What you would expect from such a long reign. I found the narrative jumping about a bit of a trial as I personally would have liked the book to have been in chronological order and... Read more
Published 4 months ago by bbtn
4.0 out of 5 stars Tudor fan.
If you are as interested in tudor history as I am, you may enjoy most if not all of Alison Weir's books.
Published 5 months ago by Misty
5.0 out of 5 stars A Great Read
This book offers up a detailed account of Elizabeth, both in her personal life and habits and her public and working life, in great detail. Read more
Published 5 months ago by Mrs. N. Picton
5.0 out of 5 stars Great read
Great read enjoy the most the insight in Elizabeth life and how people live in her times. Was worry as she didn't marry it could become boring,but it was not .fab again Alison weir
Published 6 months ago by julie reeks
5.0 out of 5 stars Could not put it down
Alison Weir is a great storyteller! This book was easily readable, detailed and had the ability to make me want to keep reading when I should have been doing other things! Read more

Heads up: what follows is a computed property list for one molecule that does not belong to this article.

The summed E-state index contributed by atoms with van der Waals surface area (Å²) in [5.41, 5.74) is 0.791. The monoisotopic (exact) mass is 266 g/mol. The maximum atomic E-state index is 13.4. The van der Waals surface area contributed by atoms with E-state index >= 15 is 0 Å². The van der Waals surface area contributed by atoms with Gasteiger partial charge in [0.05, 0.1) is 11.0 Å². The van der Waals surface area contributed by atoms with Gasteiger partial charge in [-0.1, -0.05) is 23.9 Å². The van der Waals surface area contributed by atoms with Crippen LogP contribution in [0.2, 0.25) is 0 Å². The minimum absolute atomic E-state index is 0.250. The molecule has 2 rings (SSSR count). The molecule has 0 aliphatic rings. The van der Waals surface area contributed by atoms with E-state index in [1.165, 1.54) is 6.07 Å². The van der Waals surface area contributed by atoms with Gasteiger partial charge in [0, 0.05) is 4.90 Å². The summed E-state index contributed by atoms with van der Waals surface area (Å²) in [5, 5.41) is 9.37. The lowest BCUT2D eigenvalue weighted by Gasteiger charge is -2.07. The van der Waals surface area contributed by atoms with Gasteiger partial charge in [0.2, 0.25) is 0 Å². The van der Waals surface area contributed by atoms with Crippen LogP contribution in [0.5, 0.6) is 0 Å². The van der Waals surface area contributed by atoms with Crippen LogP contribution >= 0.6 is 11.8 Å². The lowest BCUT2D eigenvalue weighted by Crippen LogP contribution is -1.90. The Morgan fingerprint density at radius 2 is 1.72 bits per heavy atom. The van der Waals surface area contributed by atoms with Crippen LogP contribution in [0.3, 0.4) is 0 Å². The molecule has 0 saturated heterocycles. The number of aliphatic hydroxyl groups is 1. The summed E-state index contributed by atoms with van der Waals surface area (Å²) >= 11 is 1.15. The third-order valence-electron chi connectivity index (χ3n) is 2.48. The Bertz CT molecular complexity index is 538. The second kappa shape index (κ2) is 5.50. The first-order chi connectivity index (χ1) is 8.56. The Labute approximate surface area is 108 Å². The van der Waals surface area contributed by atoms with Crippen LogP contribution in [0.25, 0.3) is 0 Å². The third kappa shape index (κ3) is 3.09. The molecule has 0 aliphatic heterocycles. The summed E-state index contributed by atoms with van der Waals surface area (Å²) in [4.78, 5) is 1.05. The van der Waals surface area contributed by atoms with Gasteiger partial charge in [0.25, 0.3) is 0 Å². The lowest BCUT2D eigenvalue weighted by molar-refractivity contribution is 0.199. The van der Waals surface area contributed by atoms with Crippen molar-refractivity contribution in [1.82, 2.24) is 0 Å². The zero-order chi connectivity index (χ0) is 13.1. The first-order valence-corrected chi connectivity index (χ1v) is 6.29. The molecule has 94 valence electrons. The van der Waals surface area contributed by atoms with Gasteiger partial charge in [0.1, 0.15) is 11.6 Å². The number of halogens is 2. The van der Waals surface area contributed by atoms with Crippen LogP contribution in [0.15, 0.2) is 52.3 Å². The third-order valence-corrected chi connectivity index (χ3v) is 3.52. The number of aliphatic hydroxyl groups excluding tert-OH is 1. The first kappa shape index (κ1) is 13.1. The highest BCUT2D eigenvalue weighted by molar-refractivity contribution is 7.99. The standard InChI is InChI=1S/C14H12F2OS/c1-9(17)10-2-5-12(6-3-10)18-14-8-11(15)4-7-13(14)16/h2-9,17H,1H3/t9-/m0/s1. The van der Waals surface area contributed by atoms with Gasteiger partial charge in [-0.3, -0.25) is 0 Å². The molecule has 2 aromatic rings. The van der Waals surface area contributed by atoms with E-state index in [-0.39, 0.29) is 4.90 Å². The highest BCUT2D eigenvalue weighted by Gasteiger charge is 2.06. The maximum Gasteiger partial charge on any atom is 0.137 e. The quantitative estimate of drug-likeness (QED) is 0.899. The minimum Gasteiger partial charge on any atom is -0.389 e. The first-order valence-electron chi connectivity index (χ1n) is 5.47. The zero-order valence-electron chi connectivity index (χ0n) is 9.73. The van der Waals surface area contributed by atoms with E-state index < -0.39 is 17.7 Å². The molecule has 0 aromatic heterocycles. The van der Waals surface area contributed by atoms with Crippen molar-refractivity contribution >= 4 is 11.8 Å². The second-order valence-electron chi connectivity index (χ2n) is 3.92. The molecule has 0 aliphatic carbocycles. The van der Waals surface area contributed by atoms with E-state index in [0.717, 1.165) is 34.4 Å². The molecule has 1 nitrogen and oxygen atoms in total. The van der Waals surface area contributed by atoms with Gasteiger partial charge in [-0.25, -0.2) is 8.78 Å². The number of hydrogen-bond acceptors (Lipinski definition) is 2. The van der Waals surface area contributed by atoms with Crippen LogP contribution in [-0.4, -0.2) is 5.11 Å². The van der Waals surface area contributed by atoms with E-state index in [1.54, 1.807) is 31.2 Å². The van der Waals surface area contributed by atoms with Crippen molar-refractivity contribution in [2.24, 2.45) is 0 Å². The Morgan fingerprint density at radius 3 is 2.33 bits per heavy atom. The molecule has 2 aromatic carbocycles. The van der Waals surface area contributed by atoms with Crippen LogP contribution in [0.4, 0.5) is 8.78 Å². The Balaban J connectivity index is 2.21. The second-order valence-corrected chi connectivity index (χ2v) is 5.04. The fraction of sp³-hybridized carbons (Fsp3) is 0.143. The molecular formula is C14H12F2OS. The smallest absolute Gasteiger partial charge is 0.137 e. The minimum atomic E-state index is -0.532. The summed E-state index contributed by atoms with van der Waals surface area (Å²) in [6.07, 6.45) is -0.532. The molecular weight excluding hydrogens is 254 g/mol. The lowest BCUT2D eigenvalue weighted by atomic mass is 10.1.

Published 6 months ago by J. Mottershead
5.0 out of 5 stars Stunning
I have previously bought Alison weirs henry vlll king and court And enjoyed it so was interested in what Elizabeth's reign was like. Read more
Published 11 months ago by Kevclegg
2.0 out of 5 stars not for me
Did not enjoy stopped reading half way through, very slow, and could not engage with the writing style, would not recommend.
Published 11 months ago by Amazon Customer
5.0 out of 5 stars Brilliant!
I recommend you to read Henry, King and Court, Henrys 8 wives, this book then Elizabeth, all by Alison Wier, it answered all my questions and was extremely interesting!
Published 13 months ago by Holly
5.0 out of 5 stars Elizaeth, The Queen
This is a great historical novel regarding Queen Elizabeth 1. It is written in a very easy way, and is extremely interesting. Read more
Published 13 months ago by David
5.0 out of 5 stars Well Written
Great book looking in real depth at the woman behind the throne.
Sometimes a bit long and slightly repetitive on reasons why she could not marry someone or other, but I guess... Read more
Published 14 months ago by David L